Courting championships

GLEN DAWKINS -- Winnipeg Sun

, Last Updated: 7:15 AM ET

There were times when Alix Younger thought her injured right hamstring would never heal in time.

At the beginning of the season in September, she spent a week on crutches and couldn't play for a month. The injury then flared up again about a month ago. Fortunately for the 13-year-old junior squash and badminton star, her hamstring cooperated when she needed it the most.

OLD RIVAL

Last month, she beat her old rival and top seed Jennifer Pelletier of Ontario to capture the girls under-15 singles crown at the Canadian Junior Squash Championships at Niagara on the Lake, Ont. Younger followed that up by reaching the semifinals in the under-14 girls singles and the finals in the under-14 girls doubles at the Under-14/Juvenile National Badminton Championships last weekend in Edmonton.

"I hadn't really been playing the greatest (going into the junior squash nationals)," said Younger, a Grade 8 student at Hastings School. "I was always going to physio. I was taking time off (to heal). I guess I was surprised that I was playing well because of the amount I hadn't been playing."

Younger got on a roll while keeping an eye on Pelletier, who beat her in the under-13 final at last year's junior nationals. Younger dominated her rival in the final, something that even shocked her.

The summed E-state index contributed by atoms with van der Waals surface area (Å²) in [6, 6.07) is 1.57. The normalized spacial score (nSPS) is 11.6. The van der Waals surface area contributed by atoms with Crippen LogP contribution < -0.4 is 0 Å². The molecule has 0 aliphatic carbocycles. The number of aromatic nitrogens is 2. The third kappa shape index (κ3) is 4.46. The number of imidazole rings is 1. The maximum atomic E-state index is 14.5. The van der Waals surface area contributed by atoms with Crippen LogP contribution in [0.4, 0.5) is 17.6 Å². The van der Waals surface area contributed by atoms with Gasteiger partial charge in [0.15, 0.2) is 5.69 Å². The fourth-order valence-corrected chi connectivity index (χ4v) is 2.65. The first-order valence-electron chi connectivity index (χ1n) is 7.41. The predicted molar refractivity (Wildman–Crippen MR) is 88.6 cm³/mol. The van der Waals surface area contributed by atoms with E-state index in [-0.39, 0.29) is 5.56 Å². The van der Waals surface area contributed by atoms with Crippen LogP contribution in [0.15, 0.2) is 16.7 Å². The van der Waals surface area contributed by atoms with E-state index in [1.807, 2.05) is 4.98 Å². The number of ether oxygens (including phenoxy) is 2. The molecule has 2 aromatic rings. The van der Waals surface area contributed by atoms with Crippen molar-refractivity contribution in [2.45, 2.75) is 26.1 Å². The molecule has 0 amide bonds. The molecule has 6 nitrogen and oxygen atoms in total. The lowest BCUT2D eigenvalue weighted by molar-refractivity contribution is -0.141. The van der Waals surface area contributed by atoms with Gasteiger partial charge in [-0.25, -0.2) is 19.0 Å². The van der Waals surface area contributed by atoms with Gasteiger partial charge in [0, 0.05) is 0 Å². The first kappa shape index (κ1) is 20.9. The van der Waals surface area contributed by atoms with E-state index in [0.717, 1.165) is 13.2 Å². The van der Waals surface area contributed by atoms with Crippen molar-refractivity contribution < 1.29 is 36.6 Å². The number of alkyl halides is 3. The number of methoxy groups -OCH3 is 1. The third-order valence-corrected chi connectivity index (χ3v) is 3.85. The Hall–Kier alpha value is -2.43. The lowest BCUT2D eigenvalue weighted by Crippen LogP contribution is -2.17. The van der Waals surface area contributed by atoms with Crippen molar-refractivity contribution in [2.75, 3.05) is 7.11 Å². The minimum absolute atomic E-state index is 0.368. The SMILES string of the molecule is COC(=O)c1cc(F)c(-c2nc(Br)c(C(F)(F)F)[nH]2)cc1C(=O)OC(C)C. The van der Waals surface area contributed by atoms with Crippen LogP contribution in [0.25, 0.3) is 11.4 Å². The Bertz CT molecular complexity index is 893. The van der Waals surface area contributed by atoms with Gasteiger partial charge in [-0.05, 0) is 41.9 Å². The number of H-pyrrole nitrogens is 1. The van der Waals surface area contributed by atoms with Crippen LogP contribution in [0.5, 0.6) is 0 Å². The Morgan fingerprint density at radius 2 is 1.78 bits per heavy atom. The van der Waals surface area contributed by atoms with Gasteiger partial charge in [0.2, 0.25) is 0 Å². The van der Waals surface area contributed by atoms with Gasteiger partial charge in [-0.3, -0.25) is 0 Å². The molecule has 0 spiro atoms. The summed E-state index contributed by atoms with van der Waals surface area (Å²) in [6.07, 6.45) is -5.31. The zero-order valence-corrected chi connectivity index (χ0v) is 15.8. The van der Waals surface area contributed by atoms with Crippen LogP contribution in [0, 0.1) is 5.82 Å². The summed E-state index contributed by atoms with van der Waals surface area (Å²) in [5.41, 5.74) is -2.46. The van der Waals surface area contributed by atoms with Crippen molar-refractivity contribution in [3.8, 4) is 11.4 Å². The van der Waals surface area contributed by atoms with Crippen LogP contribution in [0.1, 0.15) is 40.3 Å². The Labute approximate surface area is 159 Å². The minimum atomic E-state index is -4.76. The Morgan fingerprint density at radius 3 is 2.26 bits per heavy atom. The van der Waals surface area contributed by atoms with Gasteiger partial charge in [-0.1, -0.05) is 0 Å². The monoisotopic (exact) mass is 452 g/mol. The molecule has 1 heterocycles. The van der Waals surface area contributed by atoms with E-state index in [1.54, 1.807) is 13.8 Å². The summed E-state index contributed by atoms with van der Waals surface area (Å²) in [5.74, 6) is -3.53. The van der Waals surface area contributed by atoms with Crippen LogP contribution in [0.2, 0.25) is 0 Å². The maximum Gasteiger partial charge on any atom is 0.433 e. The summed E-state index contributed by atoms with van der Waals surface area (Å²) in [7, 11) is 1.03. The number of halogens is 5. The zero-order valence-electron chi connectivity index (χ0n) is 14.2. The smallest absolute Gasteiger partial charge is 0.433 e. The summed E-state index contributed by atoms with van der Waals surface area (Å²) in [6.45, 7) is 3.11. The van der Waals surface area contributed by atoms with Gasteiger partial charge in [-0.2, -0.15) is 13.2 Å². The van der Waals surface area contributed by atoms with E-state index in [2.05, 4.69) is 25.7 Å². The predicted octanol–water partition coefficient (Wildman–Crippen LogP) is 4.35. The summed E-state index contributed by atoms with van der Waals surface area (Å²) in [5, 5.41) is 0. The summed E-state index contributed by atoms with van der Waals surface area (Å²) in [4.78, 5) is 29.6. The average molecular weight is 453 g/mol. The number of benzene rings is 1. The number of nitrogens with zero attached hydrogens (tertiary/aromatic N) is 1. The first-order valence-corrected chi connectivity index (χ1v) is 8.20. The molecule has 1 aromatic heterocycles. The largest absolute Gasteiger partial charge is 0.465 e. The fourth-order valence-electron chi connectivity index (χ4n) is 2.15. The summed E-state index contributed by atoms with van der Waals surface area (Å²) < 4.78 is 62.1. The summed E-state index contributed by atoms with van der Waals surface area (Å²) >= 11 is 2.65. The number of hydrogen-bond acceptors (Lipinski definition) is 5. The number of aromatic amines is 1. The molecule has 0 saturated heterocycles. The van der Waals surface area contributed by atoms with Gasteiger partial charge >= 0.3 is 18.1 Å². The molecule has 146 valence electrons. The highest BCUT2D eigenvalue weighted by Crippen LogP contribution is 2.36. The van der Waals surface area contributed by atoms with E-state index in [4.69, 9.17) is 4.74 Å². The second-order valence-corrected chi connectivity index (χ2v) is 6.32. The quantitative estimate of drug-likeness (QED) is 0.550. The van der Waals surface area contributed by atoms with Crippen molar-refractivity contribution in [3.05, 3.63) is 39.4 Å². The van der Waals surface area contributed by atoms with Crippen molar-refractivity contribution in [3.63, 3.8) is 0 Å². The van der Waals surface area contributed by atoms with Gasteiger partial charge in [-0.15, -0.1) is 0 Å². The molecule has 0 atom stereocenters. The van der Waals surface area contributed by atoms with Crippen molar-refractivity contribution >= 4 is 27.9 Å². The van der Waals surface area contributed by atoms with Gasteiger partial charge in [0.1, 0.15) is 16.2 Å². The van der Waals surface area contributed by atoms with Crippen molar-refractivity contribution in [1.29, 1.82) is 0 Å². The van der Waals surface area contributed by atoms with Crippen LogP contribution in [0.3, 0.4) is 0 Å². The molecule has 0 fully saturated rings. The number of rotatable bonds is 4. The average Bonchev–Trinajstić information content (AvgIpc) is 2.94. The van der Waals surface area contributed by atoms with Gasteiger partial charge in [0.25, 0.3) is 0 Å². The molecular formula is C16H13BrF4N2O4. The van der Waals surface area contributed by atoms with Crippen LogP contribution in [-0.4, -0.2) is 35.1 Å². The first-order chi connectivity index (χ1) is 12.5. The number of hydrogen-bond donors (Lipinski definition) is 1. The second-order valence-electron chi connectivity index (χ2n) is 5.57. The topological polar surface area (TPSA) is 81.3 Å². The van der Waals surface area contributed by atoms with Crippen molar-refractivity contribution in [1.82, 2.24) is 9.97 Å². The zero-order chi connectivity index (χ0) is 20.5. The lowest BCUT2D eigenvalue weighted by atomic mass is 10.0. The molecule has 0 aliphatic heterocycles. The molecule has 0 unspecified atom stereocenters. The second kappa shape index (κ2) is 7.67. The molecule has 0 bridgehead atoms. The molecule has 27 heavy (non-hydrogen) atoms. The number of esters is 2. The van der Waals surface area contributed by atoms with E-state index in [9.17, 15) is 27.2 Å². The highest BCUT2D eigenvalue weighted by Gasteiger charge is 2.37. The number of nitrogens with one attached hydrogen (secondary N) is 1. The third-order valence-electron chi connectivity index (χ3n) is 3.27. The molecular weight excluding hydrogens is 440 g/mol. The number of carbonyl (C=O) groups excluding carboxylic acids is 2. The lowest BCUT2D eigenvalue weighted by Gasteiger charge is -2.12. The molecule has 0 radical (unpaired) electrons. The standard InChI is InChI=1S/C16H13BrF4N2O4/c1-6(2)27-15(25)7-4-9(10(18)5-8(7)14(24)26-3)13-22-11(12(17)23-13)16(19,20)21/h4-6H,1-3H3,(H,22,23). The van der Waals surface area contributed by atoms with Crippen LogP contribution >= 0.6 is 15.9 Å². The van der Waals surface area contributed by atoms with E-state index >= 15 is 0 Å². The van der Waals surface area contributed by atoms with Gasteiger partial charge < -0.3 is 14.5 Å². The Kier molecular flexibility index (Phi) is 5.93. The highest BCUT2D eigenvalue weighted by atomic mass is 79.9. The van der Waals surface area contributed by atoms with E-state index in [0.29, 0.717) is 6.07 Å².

"I was playing really well," said Younger, who won in three straight games. "I was kind of scared how well I was playing. I was so happy after I won."

Younger is normally a fast player, not taking a lot of time between points. But at Niagara on the Lake, she took things up a notch and played even faster.

"I got into a stage where I was walking quickly to the ball, wanting to serve as quickly as I could," she said. "Everything was just going so quickly."

When Younger got home from the junior squash nationals, she had to shift gears and get ready for the Under-14/Juvenile National Badminton Championships. She tossed her squash racquet aside and threw herself into preparing for Edmonton.

"(The two sports) do and they don't (complement each other)," said Younger, who trains at the Winnipeg Winter Club under the direction of badminton coach Pal Chawla and provincial squash coach Trevor Borland. "Some of the movements are almost the same and some of the shots are almost the same. But they're quite different."

But while they are different, skills picked up in one racquet sport such as foot speed and balance can transfer to the other.

"I think (with those skills) you're going to progress faster and she has that ability," said Chawla, who has coached 2005 Canadian squash champion Alana Miller who also excelled at badminton and tennis. "That's makes her a good athlete."

Next up for Younger is preparations for next year's Canada Winter Games. While she is eligible to play either badminton or squash, she will be playing squash.

"I'm playing squash because there aren't that many girls and there's an age difference in badminton," said Younger.

In the Canada games, badminton is open to players 23 and under while squash has 19 and under and 17 and under divisions.


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